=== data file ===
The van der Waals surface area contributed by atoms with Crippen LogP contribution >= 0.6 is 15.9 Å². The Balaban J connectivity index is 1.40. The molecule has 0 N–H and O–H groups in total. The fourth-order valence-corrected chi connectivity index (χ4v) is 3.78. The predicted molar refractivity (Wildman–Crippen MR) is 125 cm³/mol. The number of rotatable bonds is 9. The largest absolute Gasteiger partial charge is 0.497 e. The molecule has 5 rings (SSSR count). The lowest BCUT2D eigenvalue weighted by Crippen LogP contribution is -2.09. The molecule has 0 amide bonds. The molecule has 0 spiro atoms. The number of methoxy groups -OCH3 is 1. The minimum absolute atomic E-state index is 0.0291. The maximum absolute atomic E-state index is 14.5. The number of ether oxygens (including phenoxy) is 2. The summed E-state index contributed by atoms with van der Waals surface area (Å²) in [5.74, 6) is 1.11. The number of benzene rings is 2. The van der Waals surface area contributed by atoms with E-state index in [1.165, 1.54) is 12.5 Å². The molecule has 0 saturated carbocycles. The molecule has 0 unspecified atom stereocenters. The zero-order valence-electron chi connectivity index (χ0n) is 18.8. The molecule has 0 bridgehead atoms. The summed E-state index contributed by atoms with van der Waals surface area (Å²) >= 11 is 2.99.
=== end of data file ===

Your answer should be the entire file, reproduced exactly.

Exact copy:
The van der Waals surface area contributed by atoms with Crippen LogP contribution >= 0.6 is 15.9 Å². The Balaban J connectivity index is 1.40. The molecule has 0 N–H and O–H groups in total. The fourth-order valence-corrected chi connectivity index (χ4v) is 3.78. The predicted molar refractivity (Wildman–Crippen MR) is 125 cm³/mol. The number of rotatable bonds is 9. The largest absolute Gasteiger partial charge is 0.497 e. The molecule has 5 rings (SSSR count). The lowest BCUT2D eigenvalue weighted by Crippen LogP contribution is -2.09. The molecule has 0 amide bonds. The molecule has 0 spiro atoms. The number of methoxy groups -OCH3 is 1. The minimum absolute atomic E-state index is 0.0291. The maximum absolute atomic E-state index is 14.5. The number of ether oxygens (including phenoxy) is 2. The summed E-state index contributed by atoms with van der Waals surface area (Å²) in [5.74, 6) is 1.11. The number of benzene rings is 2. The van der Waals surface area contributed by atoms with E-state index in [1.165, 1.54) is 12.5 Å². The molecule has 0 saturated carbocycles. The molecule has 0 unspecified atom stereocenters. The zero-order valence-electron chi connectivity index (χ0n) is 18.8. The molecule has 0 bridgehead atoms. The summed E-state index contributed by atoms with van der Waals surface area (Å²) >= 11 is 2.99.